I don't know when I decided saving money was more important than, say, being normal. It could have been the time I strung yarn all around my small, one-bedroom apartment in order to hang-dry my clothes. Or it could have been the time I hand-sewed a thrift store shoe back together. Or maybe it was the time I didn't have any yarn, so I vigorously brushed the cats and hand-wove their loose fur into a skein, in order to complete a hat order.
(The last one didn't actually happen.)
So when I read a blog post on The Simple Dollar about homemade laundry detergent, I jumped at the idea. Keene, bless his soul, is just as weird and cheap as I am, so he went along with my plan.
The only problem I encountered is that washing soda is very hard to find in some areas. We checked the grocery store and a Walmart, but no luck. I finally bought a box of baking soda, figuring I could work with it in some way. Only after buying the baking soda did I hear that some hardware stores carry washing soda. Aye, aye, aye.
Fortunately for me, because I didn't want to go to any more stores, I googled "replace washing soda with baking soda" and found a recipe online. Hooray for unprepared washery!
So, here is the recipe we went with (which strayed quite a bit from the recipe I had found on Google):
1 cup of 20 Mule Team Borax
2.5 cups of Arm & Hammer baking soda
1 bar of Zote washing soap
The bar of Zote isn't necessary, however. You could use almost any kind of regular soap. However, as Tipnut.com suggests, "You can use any soap that lists sodium palmate, sodium cocoate, sodium tallowate, etc. Just be sure you are using real soap and not detergent beauty bars with added free oils." Oils or dyes can cause a bad reaction and/or possibly ruin your clothes.
The first step is grating the bar of soap. This step alone is why I highly recommend Zote. Once grated, the shavings act like miniature worms when shaken. I picked up a pile of soap shavings and dropped them into the bowl, watching them wriggle and settle after a minute. Wowie!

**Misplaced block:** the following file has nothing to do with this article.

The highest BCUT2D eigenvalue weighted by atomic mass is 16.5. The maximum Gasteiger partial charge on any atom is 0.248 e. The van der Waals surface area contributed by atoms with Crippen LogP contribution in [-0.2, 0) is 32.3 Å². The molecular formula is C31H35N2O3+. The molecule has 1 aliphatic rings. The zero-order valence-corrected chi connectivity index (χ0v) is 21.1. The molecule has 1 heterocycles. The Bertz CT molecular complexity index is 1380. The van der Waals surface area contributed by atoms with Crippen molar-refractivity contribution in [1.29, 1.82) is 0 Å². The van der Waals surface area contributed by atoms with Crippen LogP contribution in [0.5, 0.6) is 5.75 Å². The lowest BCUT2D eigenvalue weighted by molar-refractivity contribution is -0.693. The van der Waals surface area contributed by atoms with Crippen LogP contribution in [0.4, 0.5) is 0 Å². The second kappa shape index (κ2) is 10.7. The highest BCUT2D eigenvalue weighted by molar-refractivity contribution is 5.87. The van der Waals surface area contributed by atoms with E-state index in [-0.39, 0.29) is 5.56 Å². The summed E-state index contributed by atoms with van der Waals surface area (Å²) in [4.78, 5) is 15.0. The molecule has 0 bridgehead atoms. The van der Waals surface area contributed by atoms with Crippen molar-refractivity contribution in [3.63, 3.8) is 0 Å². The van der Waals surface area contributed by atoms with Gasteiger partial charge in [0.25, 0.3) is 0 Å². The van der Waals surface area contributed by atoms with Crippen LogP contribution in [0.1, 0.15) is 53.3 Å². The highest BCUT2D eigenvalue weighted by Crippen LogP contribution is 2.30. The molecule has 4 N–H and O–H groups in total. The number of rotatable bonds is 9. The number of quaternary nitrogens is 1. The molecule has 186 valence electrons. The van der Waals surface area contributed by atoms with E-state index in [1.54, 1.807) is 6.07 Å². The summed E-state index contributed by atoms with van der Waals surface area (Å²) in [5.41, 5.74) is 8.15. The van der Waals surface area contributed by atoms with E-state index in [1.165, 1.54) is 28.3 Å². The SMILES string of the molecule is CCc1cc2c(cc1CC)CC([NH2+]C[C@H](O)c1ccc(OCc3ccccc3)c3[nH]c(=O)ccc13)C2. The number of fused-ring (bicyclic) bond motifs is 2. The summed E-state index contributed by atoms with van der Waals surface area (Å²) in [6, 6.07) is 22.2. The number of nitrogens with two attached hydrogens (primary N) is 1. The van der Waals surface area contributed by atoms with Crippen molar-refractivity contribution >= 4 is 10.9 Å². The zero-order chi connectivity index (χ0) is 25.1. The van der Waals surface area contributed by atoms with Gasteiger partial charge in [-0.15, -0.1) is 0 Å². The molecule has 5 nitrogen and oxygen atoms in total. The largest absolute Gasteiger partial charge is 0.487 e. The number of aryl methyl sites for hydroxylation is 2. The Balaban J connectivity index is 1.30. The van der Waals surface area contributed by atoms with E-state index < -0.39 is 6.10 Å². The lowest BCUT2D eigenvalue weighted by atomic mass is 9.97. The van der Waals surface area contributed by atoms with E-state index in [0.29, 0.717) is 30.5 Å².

Next, heat the shavings in a pot on medium-low, with just enough water to cover it. Stir frequently, until the soap is melted completely.
Add salt to taste.
(You didn't actually drink it just then, did you?)
Next, fill a bucket with about two gallons of hot water and stir in the melted soap. Then, pour in the baking soda and stir some more.
It was at about this time, while sitting on the kitchen floor, stirring a bit bucket full of steaming liquid, that I said, "I bet anybody passing by our window thinks we're in here cooking up some meth."
(That being said, I'm not sure how meth is prepared, so my observation may be wildly off. It wouldn't be the first time. I also thought crack could be injected and had no idea until recently that opium was related to heroin.)
And that's it. Simple. The mixture will be thin. To wash a full load, you use a 1/2 cup. For a soiled load (trying to stifle giggles here), use 1 cup.
I wanted to do a wash test, to see how well this detergent works. I sifted through a pile of laundry but saw nothing terribly dirty (there's a first for everything). In a moment of inspiration, I grabbed a white t-shirt and swiped it across the stove and counter, still covered in the grease and sauce and seasonings from dinner. (I get very messy when I cook. The kitchen usually looks like a battlefield afterward. Dead bodies and all.)
I upped the contrast in this picture so you can see just how much crap was on the t-shirt afterward.
This morning, I checked on that shirt. While the detergent gave it a good try, it couldn't completely eliminate the grease stains which I had just asininedly smeared onto my shirt. (Don't bother looking it up, that's not a real word.)
A for effort, detergent. But you can't compete with my retarded whims.
Aside from the new stain, however, the shirt looked really clean. I was so confident in my new detergent's ability that I sniffed a pair of my undies. It was not without some trepidation, but I was nearly certain that I would not be displeased. Not to mention, I have only about a 25% sense of smell, so even a less-than-stellar washing might have gotten past me.
But I'm here to tell you, the undies were so fresh and so clean. You might even say they were panty-sniffingly fresh!
That shall be the name: Kelli's Sniffable Undies Detergent. It'll be huge.
Notes from the Future: I discovered that one cup of baking soda mixed with one cup of Borax acts as a dishwasher detergent too. Throw in two tablespoons of vinegar into the rinse aid compartment, and you've got yourself some hippie-fresh dishes!